Thursday, February 16, 2006

Life is an adventure in forgiveness.
Norman Cousins

So many of us go to our final rest with regret and anger in our heart. And so many more of us go to bed each night with the same regret and anger, not consciously realizing we may not live to see another sunrise. Ah, such is the plight of the human journey. We occupy our days finding faults within ourselves. And if that isn't enough, we then turn our focus outward to discover those same faults in others and then point fingers. It's a never ending cycle of blame and pain.

But true enough, my friend, just as the seasons change, eventually healing must occur for each of us. We can't continue to cut open our own personal wounds just to see if they're healing. As the old parental adage applies, "Don't pick at it or it'll never heal." So it is also with our own personal failings, flaws and mistakes. Yes, it's important to know the origins and habituations of our wrongs but there eventually comes a time when we need to simply be forgiven and need to forgive... and move on. It is one of the characteristics that greatly distinguishes us from the rest of animal life on our planet. And it is one of the most mysterious and wondrous gifts from the Grand Creator. For the more we forgive, the greater our ability to love becomes. How is this possible? That remains a mystery.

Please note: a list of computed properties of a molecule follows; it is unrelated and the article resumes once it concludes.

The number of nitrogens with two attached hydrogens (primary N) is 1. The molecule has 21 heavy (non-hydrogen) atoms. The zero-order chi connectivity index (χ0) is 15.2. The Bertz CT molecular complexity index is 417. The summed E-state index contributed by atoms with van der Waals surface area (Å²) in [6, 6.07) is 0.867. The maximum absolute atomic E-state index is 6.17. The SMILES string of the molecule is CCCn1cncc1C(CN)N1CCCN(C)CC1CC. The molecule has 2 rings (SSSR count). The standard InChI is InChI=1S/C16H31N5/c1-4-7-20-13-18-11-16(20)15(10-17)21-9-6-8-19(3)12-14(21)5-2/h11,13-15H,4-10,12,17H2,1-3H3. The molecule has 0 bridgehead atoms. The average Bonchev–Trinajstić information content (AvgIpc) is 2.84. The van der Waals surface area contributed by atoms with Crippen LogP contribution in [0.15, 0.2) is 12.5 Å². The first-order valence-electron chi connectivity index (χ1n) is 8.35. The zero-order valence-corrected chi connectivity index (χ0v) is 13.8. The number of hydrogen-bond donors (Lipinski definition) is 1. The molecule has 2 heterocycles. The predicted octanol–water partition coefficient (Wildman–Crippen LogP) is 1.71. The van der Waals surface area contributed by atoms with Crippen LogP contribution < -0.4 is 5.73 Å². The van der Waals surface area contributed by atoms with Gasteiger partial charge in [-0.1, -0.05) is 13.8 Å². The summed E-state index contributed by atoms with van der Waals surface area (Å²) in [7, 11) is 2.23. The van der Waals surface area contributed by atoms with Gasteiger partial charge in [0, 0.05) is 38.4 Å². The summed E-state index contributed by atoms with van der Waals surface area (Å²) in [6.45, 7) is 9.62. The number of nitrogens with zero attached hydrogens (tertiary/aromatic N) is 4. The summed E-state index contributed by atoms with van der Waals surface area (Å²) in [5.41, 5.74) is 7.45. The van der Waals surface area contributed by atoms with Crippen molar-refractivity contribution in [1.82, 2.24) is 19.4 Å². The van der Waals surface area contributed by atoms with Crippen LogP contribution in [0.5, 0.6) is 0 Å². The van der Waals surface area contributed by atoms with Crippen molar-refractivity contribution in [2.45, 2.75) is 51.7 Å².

And Mr. Cousins is right on the money when he states Life to be "an adventure" in forgiveness. Forgiveness opens up doors and windows to wonderful parts of our inner being that haven't been able to present themselves for quite some time. Research has shown that even our very physiological processes are altered when we forgive or are forgiven. Our heart rate decreases, our blood pressure lowers, our digestion improves, etc. It has been said that the heaviest organ in our body is a guilty conscience. And the most powerful ability within our grasp? A clean conscience.

Forgiveness. It is most assuredly an adventure to the very center of our physical and spiritual well-being... and beyond...

We should perform at least two acts of forgiveness of every wrong-doing
of our own, thus we become twice as grateful as we are apologetic.
Lee Hoedl